EXCLUSION OF NON-EEA FISHERMEN FROM THE LONG-TERM RESIDENCE SCHEME
The Atypical Worker Permission Scheme for non-EEA fishers states the non-EEA migrants need an Irish work permit, visa or immigration permission to work on a fishing vessel that operates in or passes through Ireland’s territorial water or docks at an Irish port.
To qualify for the scheme, a non-EEA fisherman must be directly employed by the holder of a sea-fishing boat license in Ireland for at least 12 months. To switch to a different sea-fishing employer, non-EEA fishermen must complete an online application form. This form takes at least 20 days to process with no guarantee of approval. A Government Task Force appointed to investigate the Atypical Working Scheme for non-EEA crew noted that the procedures in place for changing one’s employer on their fishing permit are not reliable in practice.
Prospective workers admitted to the Atypical Worker Scheme for non-EEA crew in the Irish fishing fleet are unable to seek work in Ireland in a different industry, regardless of how long they have been working in the State. Limited supervision of the fishing industry leaves workers, especially non-EEA and migrant fishers, vulnerable to unfair and dangerous working conditions.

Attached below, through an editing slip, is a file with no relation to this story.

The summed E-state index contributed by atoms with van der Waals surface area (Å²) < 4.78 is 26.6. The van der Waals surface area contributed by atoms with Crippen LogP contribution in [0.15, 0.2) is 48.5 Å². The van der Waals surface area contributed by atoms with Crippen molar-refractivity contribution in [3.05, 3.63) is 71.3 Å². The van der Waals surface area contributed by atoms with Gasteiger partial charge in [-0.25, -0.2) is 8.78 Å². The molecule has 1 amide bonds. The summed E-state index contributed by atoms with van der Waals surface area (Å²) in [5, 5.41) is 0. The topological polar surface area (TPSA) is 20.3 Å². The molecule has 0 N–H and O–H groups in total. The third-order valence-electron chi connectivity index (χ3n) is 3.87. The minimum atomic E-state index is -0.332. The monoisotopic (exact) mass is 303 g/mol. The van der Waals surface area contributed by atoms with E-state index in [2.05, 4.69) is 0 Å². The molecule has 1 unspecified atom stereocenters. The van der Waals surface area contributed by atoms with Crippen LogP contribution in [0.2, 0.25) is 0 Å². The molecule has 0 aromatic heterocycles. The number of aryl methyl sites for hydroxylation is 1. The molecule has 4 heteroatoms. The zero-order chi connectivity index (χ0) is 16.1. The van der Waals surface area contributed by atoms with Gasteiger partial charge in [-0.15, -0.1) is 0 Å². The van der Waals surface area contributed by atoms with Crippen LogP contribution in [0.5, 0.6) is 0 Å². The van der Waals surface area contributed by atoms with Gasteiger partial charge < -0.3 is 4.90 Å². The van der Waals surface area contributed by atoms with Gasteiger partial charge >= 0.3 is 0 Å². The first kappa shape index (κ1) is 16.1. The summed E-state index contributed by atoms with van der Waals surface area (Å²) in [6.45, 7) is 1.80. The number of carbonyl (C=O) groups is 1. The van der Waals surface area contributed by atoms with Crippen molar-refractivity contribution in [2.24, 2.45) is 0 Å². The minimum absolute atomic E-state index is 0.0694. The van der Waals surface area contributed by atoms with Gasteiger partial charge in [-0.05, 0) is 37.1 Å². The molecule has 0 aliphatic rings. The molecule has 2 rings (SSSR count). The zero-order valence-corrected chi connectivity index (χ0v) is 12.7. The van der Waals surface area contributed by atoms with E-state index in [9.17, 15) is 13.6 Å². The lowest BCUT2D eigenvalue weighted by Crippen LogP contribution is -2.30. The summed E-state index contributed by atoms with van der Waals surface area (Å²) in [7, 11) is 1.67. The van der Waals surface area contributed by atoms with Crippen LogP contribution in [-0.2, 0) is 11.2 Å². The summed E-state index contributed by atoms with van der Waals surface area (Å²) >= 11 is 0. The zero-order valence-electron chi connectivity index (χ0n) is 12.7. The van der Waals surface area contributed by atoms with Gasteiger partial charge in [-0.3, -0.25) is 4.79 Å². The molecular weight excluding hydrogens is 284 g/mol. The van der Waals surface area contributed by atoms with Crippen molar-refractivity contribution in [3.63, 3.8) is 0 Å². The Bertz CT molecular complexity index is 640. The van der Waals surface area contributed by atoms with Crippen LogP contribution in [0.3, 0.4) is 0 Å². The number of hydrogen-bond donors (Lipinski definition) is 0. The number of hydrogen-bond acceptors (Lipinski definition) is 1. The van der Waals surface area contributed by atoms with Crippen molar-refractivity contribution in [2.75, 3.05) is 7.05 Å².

It is our belief that persons who are working in Ireland in the fishing industry on the basis of the atypical permissions scheme are being treated less favourably and are suffering disproportionate prejudice by being restricted to their employers indefinitely.
We note that the holders of Critical Skills Employment Permit holders receive stamp 4 permission after two years employment and holders of General Employment Permits receive Stamp 4 after 5 years of employment.
We note that persons eligible for regularization under the Minister’s Scheme for Undocumented people will receive Stamp 4 permission and free access to the labour market.
Meanwhile, it appears that there is no pathway for persons resident in Ireland as fishermen under the a atypical scheme to move on to Stamp 4 permission after several years of legal residence and employment in the State.
There is no rationale as to why fishermen resident as atypical workers do not receive the same employment and residence opportunities. We see no lawful reason to restrict non-EEA fishers from progressing their careers in the State. We submit it is dangerous and unhelpful that the residency of non-EEA fishermen in Ireland rests completely on their continued employment with one employer only.